An Investor Guide to Spanish Elections
(Bloomberg) -- Banks and real estate stocks are the most likely equity sectors to be affected if Sunday’s elections in Spain brings a coalition of the Socialist party and left-wing ally Podemos, a tie-up that could lead to tougher taxes for lenders and real estate investment trusts.
The most recent polls in Spanish newspapers suggest Prime Minister Pedro Sanchez of the Socialists has a chance to return to power provided he can manage tricky negotiations with smaller parties. Investors will be watching the composition of any new coalition closely, with polls showing that all parties are far from a majority.
“The market would certainly prefer a coalition of the mainstream parties, with a coalition between the Socialists, Podemos and the Catalan pro-independent parties being less market-friendly,” said Jose Ramon Iturriaga, who manages Spanish equities at Abante Asesores in Madrid.
While market watchers will get an indication of the result on Sunday evening, a final vision of the new government might take weeks or even months to form as talks on coalition agreements take place. This is the third election in four years in the country, after Sanchez called a snap election in February after failing to pass his budget.
Barclays economists led by Antonio Garcia Pascual see potential for a favorable market reaction to a pact between the Socialists and liberals of Ciudadanos or a conservative majority of People’s Party, Ciudadanos and nationalist party Vox.
“However, we would expect a neutral to mildly negative reaction to another minority government or new elections given expectations of policy deadlock, and a clearly negative reaction to a coalition of PSOE+Podemos+nationalist parties given expectations of the potential rolling back of reforms, and confrontation with Europe,” the economists wrote in a note earlier this month.
Here’s what else investors may be watching out for from the outcome of the April 28 ballot:
More taxes could be on the horizon for banks if the ruling Socialists team up again with Podemos, as the left-wing party pledged new levies for financial transactions and banks in its manifesto. Socialists will also look to increase taxes for large companies.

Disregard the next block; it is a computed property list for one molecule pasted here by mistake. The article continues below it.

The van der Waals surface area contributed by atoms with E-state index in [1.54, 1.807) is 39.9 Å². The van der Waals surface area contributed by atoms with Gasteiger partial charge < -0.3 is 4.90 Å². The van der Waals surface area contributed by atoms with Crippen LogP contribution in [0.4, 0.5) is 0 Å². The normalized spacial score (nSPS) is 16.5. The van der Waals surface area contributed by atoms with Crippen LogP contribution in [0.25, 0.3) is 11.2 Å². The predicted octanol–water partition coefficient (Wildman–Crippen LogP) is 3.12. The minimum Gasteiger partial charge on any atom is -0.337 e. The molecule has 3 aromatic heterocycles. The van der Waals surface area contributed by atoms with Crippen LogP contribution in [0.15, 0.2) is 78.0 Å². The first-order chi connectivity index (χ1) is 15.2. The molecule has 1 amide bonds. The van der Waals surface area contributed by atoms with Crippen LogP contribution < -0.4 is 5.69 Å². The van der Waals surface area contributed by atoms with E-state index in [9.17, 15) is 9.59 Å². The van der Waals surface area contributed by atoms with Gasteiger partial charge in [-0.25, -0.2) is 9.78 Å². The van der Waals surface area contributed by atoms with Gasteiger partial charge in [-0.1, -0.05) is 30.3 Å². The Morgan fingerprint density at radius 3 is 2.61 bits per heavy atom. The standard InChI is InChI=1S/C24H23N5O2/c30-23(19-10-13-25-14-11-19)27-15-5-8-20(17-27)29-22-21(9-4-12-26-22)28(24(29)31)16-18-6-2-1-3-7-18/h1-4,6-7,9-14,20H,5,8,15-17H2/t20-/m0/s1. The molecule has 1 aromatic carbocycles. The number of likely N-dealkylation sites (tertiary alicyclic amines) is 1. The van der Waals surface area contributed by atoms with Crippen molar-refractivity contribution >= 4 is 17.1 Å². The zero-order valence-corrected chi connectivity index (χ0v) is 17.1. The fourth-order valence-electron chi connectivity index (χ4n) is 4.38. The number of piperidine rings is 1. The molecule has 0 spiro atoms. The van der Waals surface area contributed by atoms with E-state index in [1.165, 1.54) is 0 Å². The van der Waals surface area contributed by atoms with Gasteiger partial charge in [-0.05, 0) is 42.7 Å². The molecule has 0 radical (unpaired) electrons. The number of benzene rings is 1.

Podemos is also calling for banks to return the public funds used to bail out some lenders about seven years ago and to create a public bank using Bankia SA, which received 22 billion euros ($24.5 billion) in funds.
Banks that could be hit include the domestic lenders Bankia, CaixaBank SA and Banco Sabadell SA as well as the Spanish businesses of global banks Banco Santander SA and Banco Bilbao Vizcaya Argentaria SA.
In one of its last decisions, the Socialist government passed an emergency decree to cap housing rental hikes, inspired by the long list of demands from Podemos to control the real estate sector. The Socialists and Podemos also want to raise taxes on Spanish real estate investment trusts, known as Socimis.
Companies that could be affected would be Lar Espana Real Estate Socimi SA, Inmobiliaria Colonial Socimi SA and Merlin Properties Socimi SA.
“The PSOE government has been unfriendly to the Socimis, and we would expect Colonial & Merlin to benefit from lower regulatory risk if there is a change in government,” Alantra Equities said in a note earlier this month.
Since taking power last year, the Socialist government has reiterated its support of renewables and has taken specific steps toward closing nuclear plants in Spain. That policy benefits utilities that have a large bet on renewables, such as Naturgy Energy Group SA and Iberdrola SA, as well as renewable energy producers such as Solaria Energia y Medio Ambiente SA.
“The PSOE government has been pro renewables and has been friendly with regulated returns, and it is no surprise that utilities and renewable stocks have done well in the last few months, but this outperformance could reverse in the event of a change in government,” Alantra Equities said. Vox has pledged to keep the nuclear plants open.
Other companies affected by policy changes in the sector may include Acciona SA, Siemens Gamesa Renewable Energy SA and Audax Renovables SA.
For a look at bond performance and trading strategy in the election run-up, click here.
Spain’s 10-year bond spread versus bunds has barely widened from the 111 basis points when early the elections were called in February, according to data compiled by Bloomberg. Morgan Stanley strategists including Joao Almeida said earlier this month they maintained a constructive view on Spanish bonds as the macroeconomic strength of the country persists, but said that higher policy uncertainty may be a risk in the near term.
“Persistent weak reform momentum, because of greater political fragmentation, could reduce the allure of holding bonos,” the analysts said.
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